Coping with pests: Variable responses of grassland species to a native soil pathogen
Quick, Zachary I. Coping With Pests: Variable Responses of Grassland Species to a Native Soil Pathogen. --In Proceedings: 11th Annual Symposium on Graduate Research and Scholarly Projects. Wichita, KS: Wichita State University, p. 63
Understanding the mechanisms that influence plant species diversity is critical to sustaining current levels of biodiversity. It is now recognized that soil microbial communities impact plant species interactions, but most studies have focused on mutualists such as mycorrhizae and rhizobium, while soil pathogens remain poorly understood. To address this bias, we tested the response of 17 plant species to the native, fungal pathogen Macrophomina phaseolina, the causative agent of charcoal rot disease. Species selection was based on anecdotal reports of genera susceptible to infection and common grassland plants in the area. Additionally, these species represented the three most common plant functional groups (graminoids, legumes, nonleguminous forbs) and all species were native to Kansas grasslands with the exception of Lespedeza cuneata, an invasive legume that outcompetes many native plants, and Glycine max (soybean), an agricultural crop that is a known host plant. Plants were grown under greenhouse conditions with each species exposed to either control soil or soil inoculated with M. phaseolina. Following a 3 month growth period, plant biomass was harvested and weighed. Additionally, for species of legumes, the total number and mean mass of nodules was quantified. The presence of M. phaseolina generally led to a reduction in total plant mass with the exception of Asclepias syriaca which appeared to tolerate the pathogen. Despite reduced performance, only Amorpha canescens experienced high levels of mortality (75%) suggesting that this species is highly susceptible to charcoal rot. Root nodule formation occurred in three of the seven legume species examined: Lespedeza capitata, Lespedeza cuneata, and Lespedeza virginica. Of these species, differences in the number and mean mass of nodules was only observed in L. cuneata and L. virginica. Specifically, although the mean mass of nodules produced by L. cuneata remained constant between treatments, the number produced decreased when exposed to M. phaseolina. In contrast, the presence of M. phaseolina resulted in decreased nodule mass in L. virginica, however this also resulted in an increase in the number of nodules produced. These results suggest that the presence of M. phaseolina may influence grassland plant diversity by promoting the establishment of unique species assemblages throughout the community. Although most species experienced a decrease in performance, the amount of M. phaseolina used was potentially higher than natural levels. Future research should therefore examine varying densities of M. phaseolina in the soil and test the effects of M. phaseolina on competitive interactions between species.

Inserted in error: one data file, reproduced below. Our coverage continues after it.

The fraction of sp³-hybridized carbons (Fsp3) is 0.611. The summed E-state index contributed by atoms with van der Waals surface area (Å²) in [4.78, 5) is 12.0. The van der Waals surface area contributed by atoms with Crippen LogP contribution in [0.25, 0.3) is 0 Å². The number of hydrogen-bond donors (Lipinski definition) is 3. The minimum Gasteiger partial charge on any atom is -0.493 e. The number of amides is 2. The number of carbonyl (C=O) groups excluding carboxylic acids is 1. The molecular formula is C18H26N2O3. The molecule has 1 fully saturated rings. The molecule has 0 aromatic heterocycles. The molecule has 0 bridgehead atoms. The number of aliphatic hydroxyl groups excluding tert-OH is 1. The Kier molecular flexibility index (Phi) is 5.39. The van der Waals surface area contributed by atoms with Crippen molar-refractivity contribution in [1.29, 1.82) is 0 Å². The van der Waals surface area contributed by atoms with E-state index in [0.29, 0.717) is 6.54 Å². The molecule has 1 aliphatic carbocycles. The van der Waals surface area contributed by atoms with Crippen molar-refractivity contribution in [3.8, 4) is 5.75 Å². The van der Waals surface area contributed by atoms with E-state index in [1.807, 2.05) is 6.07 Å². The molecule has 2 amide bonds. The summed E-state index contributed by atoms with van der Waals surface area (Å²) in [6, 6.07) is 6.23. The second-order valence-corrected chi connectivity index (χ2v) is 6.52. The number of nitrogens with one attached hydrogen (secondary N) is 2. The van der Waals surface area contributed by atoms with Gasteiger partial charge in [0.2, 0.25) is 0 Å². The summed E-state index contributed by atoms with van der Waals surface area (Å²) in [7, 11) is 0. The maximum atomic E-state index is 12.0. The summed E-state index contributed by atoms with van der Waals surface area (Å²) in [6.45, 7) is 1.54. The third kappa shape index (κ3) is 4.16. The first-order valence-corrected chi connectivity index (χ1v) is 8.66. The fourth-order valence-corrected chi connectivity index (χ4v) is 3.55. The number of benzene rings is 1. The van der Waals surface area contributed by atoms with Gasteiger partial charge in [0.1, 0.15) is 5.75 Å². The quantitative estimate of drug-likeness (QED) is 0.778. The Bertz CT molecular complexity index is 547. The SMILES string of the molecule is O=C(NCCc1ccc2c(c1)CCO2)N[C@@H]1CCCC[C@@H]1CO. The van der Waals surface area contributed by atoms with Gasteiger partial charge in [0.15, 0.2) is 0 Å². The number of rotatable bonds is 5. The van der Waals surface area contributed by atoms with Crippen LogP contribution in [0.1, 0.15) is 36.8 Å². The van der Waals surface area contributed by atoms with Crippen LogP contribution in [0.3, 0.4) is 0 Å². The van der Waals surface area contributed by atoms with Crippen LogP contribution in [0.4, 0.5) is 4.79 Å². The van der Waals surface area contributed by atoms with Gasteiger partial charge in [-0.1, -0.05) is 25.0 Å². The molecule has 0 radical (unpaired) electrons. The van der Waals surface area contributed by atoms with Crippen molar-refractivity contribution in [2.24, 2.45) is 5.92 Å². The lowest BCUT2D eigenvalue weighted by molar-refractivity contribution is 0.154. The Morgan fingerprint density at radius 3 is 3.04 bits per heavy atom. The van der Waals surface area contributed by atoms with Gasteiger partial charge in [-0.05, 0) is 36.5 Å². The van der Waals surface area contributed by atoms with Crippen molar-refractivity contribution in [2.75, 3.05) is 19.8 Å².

Presented to the 11th Annual Symposium on Graduate Research and Scholarly Projects (GRASP) held at the Heskett Center, Wichita State University, April 24, 2015.
Research completed at Department of Biological Sciences, Fairmount College of Liberal Arts and Sciences